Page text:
At one end of the spectrum are simple handsets designed to offer a few functions with maximum accessibility. Typically these will allow you to make and receive phone calls and text messages using a tactile keypad. Screen contrast and text size can be easily adjusted. Examples include the Alto 2 and Doro PhoneEasy range.

At the other end of the scale are smartphones like the Apple iPhone and Samsung Galaxy, which have many advanced accessibility features.

  • Enlarged text and text-to-speech: Most smartphones have a large screen and the option to enlarge text, or read it out loud.
  • Intelligent assistant: These built-in voice assistants, such as ‘Siri’ on the iPhone, work like a smart speaker. They allow you to dial contacts, dictate messages and emails, and search the internet. You can also ask it everyday questions such as ‘What’s the time?’ or ‘Will I need my umbrella today?’, and get a spoken response.
  • Camera functions: As well as taking photographs, a smartphone camera also enables you to ‘zoom in’ on objects, just like you would with a magnifier.
  • Apps: A key feature of tablets and smartphones are apps - downloadable pieces of software.

Smart speakers

Advances in voice-activation technology, such as the Amazon Echo, Google Home and Apple HomePod allow you to control your computer, mobile phone, even lights and heating using your voice alone.

With a smart assistant, you can:

  • Play music and audiobooks
  • Request recipes
  • Check the weather
  • Control your TV
  • Set reminders and alarms
  • Take notes
  • Get answers to a variety of questions
  • Play games and listen to jokes

Getting started

So how do these assistants work, and what exactly do they do? One thing to remember is that you will need a smartphone or tablet computer and Wi-Fi in order to set up your assistant. Once installed, your assistant can perform many functions without using the accompanying app.

Once set up on your Wi-Fi, the assistants sit quietly in the corner and wait for a particular command such as "OK Google" or "Alexa". What happens next is down to you.

Easy to learn

Smart assistants are designed solely to respond to voice commands. The beauty here is that as a visually impaired user, there is nothing additional to learn: you can interact with the device in exactly the same way as a sighted person. You don't have to put up with work-arounds or struggle with menus, you just need to talk and listen.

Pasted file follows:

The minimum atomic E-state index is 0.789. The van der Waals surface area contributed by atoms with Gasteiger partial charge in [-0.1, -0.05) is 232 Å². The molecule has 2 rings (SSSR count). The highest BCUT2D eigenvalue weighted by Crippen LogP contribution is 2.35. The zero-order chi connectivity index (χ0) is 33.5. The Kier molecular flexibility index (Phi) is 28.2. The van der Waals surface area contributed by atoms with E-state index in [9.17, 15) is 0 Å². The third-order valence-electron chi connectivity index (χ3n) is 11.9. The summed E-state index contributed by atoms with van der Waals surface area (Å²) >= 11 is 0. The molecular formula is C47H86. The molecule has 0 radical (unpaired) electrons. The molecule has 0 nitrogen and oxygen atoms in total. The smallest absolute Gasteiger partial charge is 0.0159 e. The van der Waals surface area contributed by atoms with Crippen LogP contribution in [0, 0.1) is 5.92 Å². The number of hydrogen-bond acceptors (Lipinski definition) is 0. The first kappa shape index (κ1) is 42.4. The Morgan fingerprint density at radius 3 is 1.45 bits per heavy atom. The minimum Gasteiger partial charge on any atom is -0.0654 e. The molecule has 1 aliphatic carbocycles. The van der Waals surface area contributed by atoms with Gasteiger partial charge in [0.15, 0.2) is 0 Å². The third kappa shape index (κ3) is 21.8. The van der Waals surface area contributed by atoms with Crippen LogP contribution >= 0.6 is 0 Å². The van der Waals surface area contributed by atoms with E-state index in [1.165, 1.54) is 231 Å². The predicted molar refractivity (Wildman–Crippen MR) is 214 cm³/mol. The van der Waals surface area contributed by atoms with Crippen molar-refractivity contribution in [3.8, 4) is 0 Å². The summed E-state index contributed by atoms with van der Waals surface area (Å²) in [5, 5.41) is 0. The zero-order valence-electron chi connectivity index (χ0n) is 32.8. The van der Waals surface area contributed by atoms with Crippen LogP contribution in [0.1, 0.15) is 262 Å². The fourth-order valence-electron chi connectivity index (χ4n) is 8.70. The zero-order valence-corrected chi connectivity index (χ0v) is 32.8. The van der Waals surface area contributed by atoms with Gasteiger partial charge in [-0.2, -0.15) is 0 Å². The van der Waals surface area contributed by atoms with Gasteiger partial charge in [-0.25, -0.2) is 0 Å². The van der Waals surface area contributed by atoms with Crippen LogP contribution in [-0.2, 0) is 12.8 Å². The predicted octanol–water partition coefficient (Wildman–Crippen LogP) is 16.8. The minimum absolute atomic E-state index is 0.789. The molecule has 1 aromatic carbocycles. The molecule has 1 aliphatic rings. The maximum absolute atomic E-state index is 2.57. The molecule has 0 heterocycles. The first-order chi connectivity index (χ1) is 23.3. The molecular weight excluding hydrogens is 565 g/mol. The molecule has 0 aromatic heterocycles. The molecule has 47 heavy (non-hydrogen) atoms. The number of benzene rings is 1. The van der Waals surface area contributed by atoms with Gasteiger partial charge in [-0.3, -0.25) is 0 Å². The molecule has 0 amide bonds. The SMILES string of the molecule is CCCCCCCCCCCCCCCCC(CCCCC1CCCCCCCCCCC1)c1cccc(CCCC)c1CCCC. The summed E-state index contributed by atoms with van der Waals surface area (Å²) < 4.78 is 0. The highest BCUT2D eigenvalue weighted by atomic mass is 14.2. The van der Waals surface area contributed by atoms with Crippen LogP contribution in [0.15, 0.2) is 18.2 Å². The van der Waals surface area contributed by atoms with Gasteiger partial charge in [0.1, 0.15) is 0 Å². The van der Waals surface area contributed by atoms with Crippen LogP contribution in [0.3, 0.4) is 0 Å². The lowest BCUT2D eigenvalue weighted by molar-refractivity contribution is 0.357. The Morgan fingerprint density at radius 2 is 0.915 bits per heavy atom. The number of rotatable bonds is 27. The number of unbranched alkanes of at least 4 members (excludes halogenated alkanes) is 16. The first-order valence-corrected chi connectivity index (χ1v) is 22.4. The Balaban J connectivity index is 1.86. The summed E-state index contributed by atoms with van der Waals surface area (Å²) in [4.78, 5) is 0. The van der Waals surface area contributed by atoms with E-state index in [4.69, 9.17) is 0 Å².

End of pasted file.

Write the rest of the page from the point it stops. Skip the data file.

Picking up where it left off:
More advanced functions

Smart assistants can also be linked with compatible telecare and home automation applications. That means you can control lighting, heating, music and other household appliances purely with your voice, and set up your device to alert chosen people if you need assistance.


There are a number of simple modifications you can make to your computer to make it easier to use.


Keyboards with illuminated and large keys are available, and coloured bump-ons can be added to important keys on keyboards to make typing easier.

Accessibility features

Some features to look into would be magnification; many computers have built-in magnifiers which will magnify the screen for you, making it easier to see. Windows and Apple computers both have in-built settings to control screen magnification, contrast and text size. There are high contrast modes available, making text easier to read in white, yellow or black on a yellow, white or black background.

There are also settings available to increase the size of the text on screen.

There are many more features available - some even include basic free screen-reading software. Windows and Apple computers both have built-in screen readers. Voice Over on an Apple computer is a comprehensive screen reader. Narrator on a Windows computer is a simple screen reader. It is also possible to buy additional software such as ZoomText, JAWS or Dolphin SuperNova as full screen readers for your Windows computer.

Remote sharing

If you need help with your computer, it may be worth setting up remote sharing with a family member or friend. This will enable them to access your computer over the internet. It will allow you both to see your computer screen and means that someone many miles away can help you solve problems, without having to be there in person.